By Toni Lapp
October 1 – The EMV liability shift is upon us, and as of Oct. 1, retailers will be liable for fraudulent transactions if an EMV chip card is presented, but the point-of-sale equipment hasn’t been updated. Yet by many accounts, most Americans do not even know what an EMV chip card is or how it provides enhanced security over magnetic stripe cards. Of those who are aware of the new cards, one survey reported that the majority (53 percent) had not yet received replacement cards.
But one segment of the population is keenly aware of the EMV technology: fraudsters.
Security expert Scott Laliberte, managing director of consulting firm Protiviti, says many retailers are “rolling the dice,” gambling that the cost of replacing terminals will be greater than the cost of potential fraud. In the United States, only one-third of merchants were expected to meet the Oct. 1 deadline, and of small businesses, it was estimated that only 22 percent had EMV terminals in place by the deadline.
In the past, retailers have been a source of abundant data that hackers could easily tap to create counterfeit cards. Laliberte is also predicting a surge in charge-back volume, the result of fraudsters disputing valid transactions conducted with a chip-enabled card on magnetic stripe technology. “Normally it would be a disputed charge, but with the liability shift, (acquirers) won’t even listen to the dispute.”
Steve Pederson, vice president and head of North American corporate card products at Toronto-based BMO Financial Group, believes that it will take an incident of fraud to motivate many retailers. This was his experience when Canada adopted EMV, a process that took five years once the announcement was made in 2007. “What we saw in Canada, terminalization (the adoption of EMV terminals at the point of sale) was lagging. As soon as liability shift happened, you saw rapid adoption and deployment because all of the sudden there was a watershed moment.”
Once fraudsters are deterred at the point of sale, they will likely look for another “weak link.” The liability shift deadlines for ATMs and gas pump POS devices are October 2016 and 2017, respectively. Banks with international exposure are versed in EMV technology, and many have upgraded their ATMs ahead of the deadline, Pederson says. This could leave smaller regional institutions vulnerable if they have not yet upgraded.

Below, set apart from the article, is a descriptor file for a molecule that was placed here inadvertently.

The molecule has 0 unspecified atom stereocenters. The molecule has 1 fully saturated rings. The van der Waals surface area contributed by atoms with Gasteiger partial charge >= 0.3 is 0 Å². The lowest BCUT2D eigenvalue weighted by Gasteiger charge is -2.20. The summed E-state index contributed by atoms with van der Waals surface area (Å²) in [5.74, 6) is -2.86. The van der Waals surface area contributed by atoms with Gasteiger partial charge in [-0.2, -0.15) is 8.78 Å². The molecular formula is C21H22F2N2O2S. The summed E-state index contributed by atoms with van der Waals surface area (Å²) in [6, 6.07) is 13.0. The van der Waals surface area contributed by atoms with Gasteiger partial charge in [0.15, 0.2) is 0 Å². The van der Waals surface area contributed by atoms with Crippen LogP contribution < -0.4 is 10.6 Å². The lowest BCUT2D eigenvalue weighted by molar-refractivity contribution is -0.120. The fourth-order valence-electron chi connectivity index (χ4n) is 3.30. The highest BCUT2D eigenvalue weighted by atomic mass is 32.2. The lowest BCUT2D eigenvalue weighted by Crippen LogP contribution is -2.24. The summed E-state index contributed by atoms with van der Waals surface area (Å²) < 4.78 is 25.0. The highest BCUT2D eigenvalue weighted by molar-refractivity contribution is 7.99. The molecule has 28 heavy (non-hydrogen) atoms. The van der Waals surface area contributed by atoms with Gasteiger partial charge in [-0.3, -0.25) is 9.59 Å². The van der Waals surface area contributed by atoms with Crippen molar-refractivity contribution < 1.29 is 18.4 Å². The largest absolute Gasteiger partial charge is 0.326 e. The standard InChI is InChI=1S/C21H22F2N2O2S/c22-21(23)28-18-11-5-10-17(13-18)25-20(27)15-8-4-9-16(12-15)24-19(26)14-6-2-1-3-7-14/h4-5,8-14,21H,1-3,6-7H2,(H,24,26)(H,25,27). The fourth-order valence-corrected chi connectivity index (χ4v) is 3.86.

And then there will be other vulnerabilities.
“Attacks will shift to other fraud channels,” says Laliberte. “The big impact on banks will be phishing and malware attacks. Criminals will steal credentials to make fraudulent wire transfers and clean out bank accounts.
“Malware is becoming very sophisticated,” he says. ‘It’s easy to get an unsuspecting user to click on a link and provide credentials. That will be the unanticipated effects of the EMV initiative.”
Educating the Consumer
Forty percent of U.S. adults are “not at all sure” which types of fraud EMV will protect them against, according to a recent survey. The poll, conducted by Harris Poll, also found that 59 percent don’t know who will be liable for fraudulent transactions on cards with an EMV chip after October 2015. “Education on the new chip cards is an issue,” said Bob Graham, senior vice president of financial services at Virtusa. “Unlike in some European countries where the government got behind consumer education on EMV, in the United States that process seems to be falling on the individual retailers. There are no ads out there about Chip cards, how they work and why consumers should be happy. Confusion will reign at the point of sale and among consumers for a while as some retailers will have converted and require you to ‘dip’ while others are still processing through the old mag stripe readers. While this will not necessarily diminish purchases, it will certainly create friction and frustration for both merchants and consumers.”